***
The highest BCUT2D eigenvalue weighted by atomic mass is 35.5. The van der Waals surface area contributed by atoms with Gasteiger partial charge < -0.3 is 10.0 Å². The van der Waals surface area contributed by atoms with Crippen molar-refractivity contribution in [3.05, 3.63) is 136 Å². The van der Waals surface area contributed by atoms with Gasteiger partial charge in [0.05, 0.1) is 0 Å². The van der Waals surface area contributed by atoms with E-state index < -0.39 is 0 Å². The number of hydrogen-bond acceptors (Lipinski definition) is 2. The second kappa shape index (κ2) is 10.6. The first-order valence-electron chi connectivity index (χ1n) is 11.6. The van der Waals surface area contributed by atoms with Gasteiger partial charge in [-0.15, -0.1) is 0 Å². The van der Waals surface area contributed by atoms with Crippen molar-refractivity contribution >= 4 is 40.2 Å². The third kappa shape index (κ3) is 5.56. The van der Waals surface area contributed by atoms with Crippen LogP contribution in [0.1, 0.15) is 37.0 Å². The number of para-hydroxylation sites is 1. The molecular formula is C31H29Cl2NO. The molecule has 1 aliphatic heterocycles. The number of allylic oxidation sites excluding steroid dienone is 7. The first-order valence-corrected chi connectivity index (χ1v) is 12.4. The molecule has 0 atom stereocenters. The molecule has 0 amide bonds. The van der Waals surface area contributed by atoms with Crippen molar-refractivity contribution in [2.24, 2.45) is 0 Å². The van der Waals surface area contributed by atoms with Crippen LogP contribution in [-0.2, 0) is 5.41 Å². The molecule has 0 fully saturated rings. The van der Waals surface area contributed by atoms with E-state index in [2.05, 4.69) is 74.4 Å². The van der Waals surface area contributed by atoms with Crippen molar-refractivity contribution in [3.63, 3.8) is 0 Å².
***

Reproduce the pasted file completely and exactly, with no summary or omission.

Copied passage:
The highest BCUT2D eigenvalue weighted by atomic mass is 35.5. The van der Waals surface area contributed by atoms with Gasteiger partial charge < -0.3 is 10.0 Å². The van der Waals surface area contributed by atoms with Crippen molar-refractivity contribution in [3.05, 3.63) is 136 Å². The van der Waals surface area contributed by atoms with Gasteiger partial charge in [0.05, 0.1) is 0 Å². The van der Waals surface area contributed by atoms with E-state index < -0.39 is 0 Å². The number of hydrogen-bond acceptors (Lipinski definition) is 2. The second kappa shape index (κ2) is 10.6. The first-order valence-electron chi connectivity index (χ1n) is 11.6. The van der Waals surface area contributed by atoms with Gasteiger partial charge in [-0.15, -0.1) is 0 Å². The van der Waals surface area contributed by atoms with Crippen molar-refractivity contribution >= 4 is 40.2 Å². The third kappa shape index (κ3) is 5.56. The van der Waals surface area contributed by atoms with Crippen LogP contribution in [0.1, 0.15) is 37.0 Å². The number of para-hydroxylation sites is 1. The molecular formula is C31H29Cl2NO. The molecule has 1 aliphatic heterocycles. The number of allylic oxidation sites excluding steroid dienone is 7. The first-order valence-corrected chi connectivity index (χ1v) is 12.4. The molecule has 0 atom stereocenters. The molecule has 0 amide bonds. The van der Waals surface area contributed by atoms with Crippen molar-refractivity contribution in [2.24, 2.45) is 0 Å². The van der Waals surface area contributed by atoms with Crippen LogP contribution in [-0.2, 0) is 5.41 Å². The molecule has 0 fully saturated rings. The van der Waals surface area contributed by atoms with E-state index in [2.05, 4.69) is 74.4 Å². The van der Waals surface area contributed by atoms with Crippen molar-refractivity contribution in [3.63, 3.8) is 0 Å².